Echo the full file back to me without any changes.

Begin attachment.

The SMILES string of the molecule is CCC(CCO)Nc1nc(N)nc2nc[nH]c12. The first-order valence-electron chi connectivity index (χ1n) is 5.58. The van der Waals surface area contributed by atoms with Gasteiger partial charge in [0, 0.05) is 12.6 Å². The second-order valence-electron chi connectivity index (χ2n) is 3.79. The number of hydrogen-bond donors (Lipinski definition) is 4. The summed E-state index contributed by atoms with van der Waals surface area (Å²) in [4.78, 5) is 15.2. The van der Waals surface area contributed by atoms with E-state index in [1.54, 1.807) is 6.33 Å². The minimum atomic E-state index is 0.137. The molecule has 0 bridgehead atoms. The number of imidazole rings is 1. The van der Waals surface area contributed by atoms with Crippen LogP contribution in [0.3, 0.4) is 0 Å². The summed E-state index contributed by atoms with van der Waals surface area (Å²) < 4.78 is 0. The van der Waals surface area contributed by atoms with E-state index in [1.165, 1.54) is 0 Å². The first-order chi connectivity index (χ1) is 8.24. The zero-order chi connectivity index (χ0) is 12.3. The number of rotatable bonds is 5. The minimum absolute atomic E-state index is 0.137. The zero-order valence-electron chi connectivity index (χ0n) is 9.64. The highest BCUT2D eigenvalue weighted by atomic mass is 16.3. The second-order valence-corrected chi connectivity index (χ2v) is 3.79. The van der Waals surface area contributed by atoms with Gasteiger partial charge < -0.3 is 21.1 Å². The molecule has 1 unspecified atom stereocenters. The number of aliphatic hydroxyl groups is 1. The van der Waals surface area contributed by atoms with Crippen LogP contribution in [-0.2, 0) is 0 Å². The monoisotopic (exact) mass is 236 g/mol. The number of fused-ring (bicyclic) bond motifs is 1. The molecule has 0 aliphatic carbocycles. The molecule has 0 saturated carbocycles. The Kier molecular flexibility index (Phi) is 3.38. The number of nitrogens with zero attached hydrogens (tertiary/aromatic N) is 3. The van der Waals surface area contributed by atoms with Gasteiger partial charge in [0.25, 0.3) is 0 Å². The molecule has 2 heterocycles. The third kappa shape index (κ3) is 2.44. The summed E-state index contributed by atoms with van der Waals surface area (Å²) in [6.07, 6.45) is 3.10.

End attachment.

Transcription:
The SMILES string of the molecule is CCC(CCO)Nc1nc(N)nc2nc[nH]c12. The first-order valence-electron chi connectivity index (χ1n) is 5.58. The van der Waals surface area contributed by atoms with Gasteiger partial charge in [0, 0.05) is 12.6 Å². The second-order valence-electron chi connectivity index (χ2n) is 3.79. The number of hydrogen-bond donors (Lipinski definition) is 4. The summed E-state index contributed by atoms with van der Waals surface area (Å²) in [4.78, 5) is 15.2. The van der Waals surface area contributed by atoms with E-state index in [1.54, 1.807) is 6.33 Å². The minimum atomic E-state index is 0.137. The molecule has 0 bridgehead atoms. The number of imidazole rings is 1. The van der Waals surface area contributed by atoms with Crippen LogP contribution in [0.3, 0.4) is 0 Å². The summed E-state index contributed by atoms with van der Waals surface area (Å²) < 4.78 is 0. The van der Waals surface area contributed by atoms with E-state index in [1.165, 1.54) is 0 Å². The first-order chi connectivity index (χ1) is 8.24. The zero-order chi connectivity index (χ0) is 12.3. The number of rotatable bonds is 5. The minimum absolute atomic E-state index is 0.137. The zero-order valence-electron chi connectivity index (χ0n) is 9.64. The highest BCUT2D eigenvalue weighted by atomic mass is 16.3. The second-order valence-corrected chi connectivity index (χ2v) is 3.79. The van der Waals surface area contributed by atoms with Gasteiger partial charge < -0.3 is 21.1 Å². The molecule has 1 unspecified atom stereocenters. The number of aliphatic hydroxyl groups is 1. The van der Waals surface area contributed by atoms with Crippen LogP contribution in [-0.2, 0) is 0 Å². The monoisotopic (exact) mass is 236 g/mol. The number of fused-ring (bicyclic) bond motifs is 1. The molecule has 0 aliphatic carbocycles. The molecule has 0 saturated carbocycles. The Kier molecular flexibility index (Phi) is 3.38. The number of nitrogens with zero attached hydrogens (tertiary/aromatic N) is 3. The van der Waals surface area contributed by atoms with Gasteiger partial charge in [0.25, 0.3) is 0 Å². The molecule has 2 heterocycles. The third kappa shape index (κ3) is 2.44. The summed E-state index contributed by atoms with van der Waals surface area (Å²) in [6.07, 6.45) is 3.10.